Ben and Rebecca from Seward Alaska have two Facebook groups, Alaska RV Travelers, and Alaska Overland Travelers. During the start of their trips, they had a blog called “His and Hers Alaska.” A YouTube video hosted in what looks like their beautiful Alaskan home gives some detail on themselves, and the 30 worst mistakes people make traveling to Alaska in their RV. Moved to Alaska in 2007, bought their first RV here in 2011, and since then to 2015 have spent a lot of time during the summer exploring Alaska in their very own motor home. (Rebecca) “We were thoughts people like…. First to de-winterize, last to winterize… Diehards out on the road until it snowed.”
It’s a mistake not to come here to Alaska, especially in the summer. There is so much to see here in a land aimed for adventure. Being very accessible with many ways to travel around the country from boat, car, train, RV, and plane. There’s always the fear of expecting something bad to happen on the road and I agree you shouldn’t let thoughts or other fears stop you from having a great time. The land here is a lot larger and places to stop are spread out thin depending on where you’re trying to go you will end up being the only people on that stretch of land for quite some time if you were to break down. Everyone loves to plan a trip, and a lot of people would agree to see or have been the culprit of an over-planned trip. Meaning you have everything you’re going to be doing to science, down to maybe the last minute. A lot can go on in a short amount of time bad or good here. If you’re trying to map out an entire trip like (Ben) says “grand trip, Kenia, peninsula, Anchorage, Fairbanks, and back.”
(Rebecca) “and Valdez.”
Won’t work with the 7 days you can rent an RV. You’ll have plenty of stops along the way trying to maintain your health, rest, food, and exploration. You’re going to be expecting a lot of time on the road driving, so if it’s your first trip start on one place maybe two, spend some quality time there and plan your next trip in a new area. You won’t be the first and not the last traveler wanting to spend more time in the frontier. (Rebecca) “Leave wanting more.”
Depending on when you decide on your travel, the winters here can sneak up on you with slippery conditions. You, comrades, and the vehicle won’t like traveling in, the best advice from them and me with personal experience driving on these roads as a resident of Fairbanks and the north pole for about 20 years, is to wait it out and continue when conditions are more controllable. Don’t ignore that gut feeling telling you to pull over for better weather its worth your time and saves you a lot in trying to dig out or wait for a passer-by with a big enough truck to pull you out of a ditch.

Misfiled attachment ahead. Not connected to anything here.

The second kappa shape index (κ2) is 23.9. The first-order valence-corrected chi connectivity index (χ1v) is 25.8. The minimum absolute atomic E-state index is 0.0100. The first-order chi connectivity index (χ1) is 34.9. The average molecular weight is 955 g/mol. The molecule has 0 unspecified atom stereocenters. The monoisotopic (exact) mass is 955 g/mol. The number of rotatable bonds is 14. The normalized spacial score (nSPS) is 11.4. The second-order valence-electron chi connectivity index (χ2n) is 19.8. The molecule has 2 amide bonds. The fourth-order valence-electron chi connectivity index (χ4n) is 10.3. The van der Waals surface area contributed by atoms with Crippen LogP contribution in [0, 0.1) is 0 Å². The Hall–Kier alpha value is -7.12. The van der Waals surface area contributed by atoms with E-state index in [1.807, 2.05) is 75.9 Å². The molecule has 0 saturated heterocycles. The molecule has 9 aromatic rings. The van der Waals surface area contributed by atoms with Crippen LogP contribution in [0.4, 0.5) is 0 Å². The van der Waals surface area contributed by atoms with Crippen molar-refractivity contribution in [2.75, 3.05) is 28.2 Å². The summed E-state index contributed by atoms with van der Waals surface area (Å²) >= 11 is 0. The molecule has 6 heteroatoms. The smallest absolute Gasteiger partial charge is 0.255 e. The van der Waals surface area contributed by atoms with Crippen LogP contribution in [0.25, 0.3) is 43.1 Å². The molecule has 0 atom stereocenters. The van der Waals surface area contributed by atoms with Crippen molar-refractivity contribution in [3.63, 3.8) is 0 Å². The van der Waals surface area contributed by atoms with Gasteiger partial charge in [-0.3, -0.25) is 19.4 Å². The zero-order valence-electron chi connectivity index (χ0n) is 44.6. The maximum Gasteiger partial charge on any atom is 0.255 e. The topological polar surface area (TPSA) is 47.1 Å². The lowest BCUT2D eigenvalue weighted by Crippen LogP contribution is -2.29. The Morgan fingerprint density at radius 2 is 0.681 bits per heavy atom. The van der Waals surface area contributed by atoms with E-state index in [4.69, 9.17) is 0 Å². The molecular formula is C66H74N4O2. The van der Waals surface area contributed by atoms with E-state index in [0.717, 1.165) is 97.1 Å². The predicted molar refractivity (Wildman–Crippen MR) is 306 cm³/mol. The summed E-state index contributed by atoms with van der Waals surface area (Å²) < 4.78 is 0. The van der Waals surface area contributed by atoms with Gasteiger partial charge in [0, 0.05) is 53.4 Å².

When traveling on dirt roads Ben and Rebecca have two of their favorites to share, Top of the World Highway, and Denali Highway. Rebecca mentions there being a faerie you can take from the Alaskan side to the Yukon side. Now that’s cool, imagine loading your hall and looking at a picture framed to float the Yukon. I live here and haven’t gotten to experience that kind of travel yet. Like your backpack, it’s suggested here to pick something smaller but big enough for you to travel in. With the conditions, something bigger might limit you.
Ben makes a good point on how everyone, at least thoughts of age know how to drive the rig you are traveling in. Just in case (Ben) “The old man’s Ticker goes out.” Not to deter anyone they say, but make sure as a precautionary measure to avoid as much as possible.
Talking about possible outcomes might as well check up on your safety gear in case of cuts, wounds, scraps, and headaches. Like they said either somebody with you or along the way will know how to use your medical equipment if you don’t know how to. Bringing the proper tools or making sure they’re provided, and a correct fit makes the job of changing your oil, air filter, fuel filter, spark plugs, and tire swap a lot easier.
There are a lot of places to go fishing and experience kayaking on the Alaskan waterways. Check out Fish and Game regulations, making sure you’re in the right before taking anything out of the water. There are plenty of areas, and with a good tackle, lures, lines, and rods. If everything goes swimmingly, you’ll have the fresh fish on a firepit or grill ready to eat by sundown or sunset. If you decide to get a charter boat instead of just fishing off the shore in some places, They have a system where you can catch quite a bit of fish and take it home with you flayed and ready to eat. Ben and Rebecca say they even save your fish for you until you’re ready to leave.
Another thing I strongly agree with is the wildlife here, out in the bush is going to be unexpected. You could go days even weeks without seeing any of the wildlife. This isn’t a petting zoo, there will be moose, deer, or other animals that will randomly cross the road within eyeshot of you.
This brings me to protecting yourself there are a lot of people that will bring their guns to Alaska to protect themselves for many reasons. On most of my trips with fellow students here at (JCC) Job Corps Center, we will bring bear spray for protection. This is relatively all you need for animal protection. Do some extensive research with about 3 reliable sources, preferably from people who have either been here already or are Alaskans. There are plenty of experts here and I mean a lot of people. I’ve gone to school with a lot of amazing Alaskan Natives who would be able to tell you how beautiful and unforgiving the land can be.
If you would like to learn more about Ben and Rebecca, they have a website www.HisHisandHersHub.com. Stay safe out there and don’t forget to have fun, and experience all Alaska has to offer.
Ben and Rebecca Pazdernik, “30 worst mistakes when visiting Alaska” https://youtu.be/uwh7LQYsJ1c, Nov 8, 2019.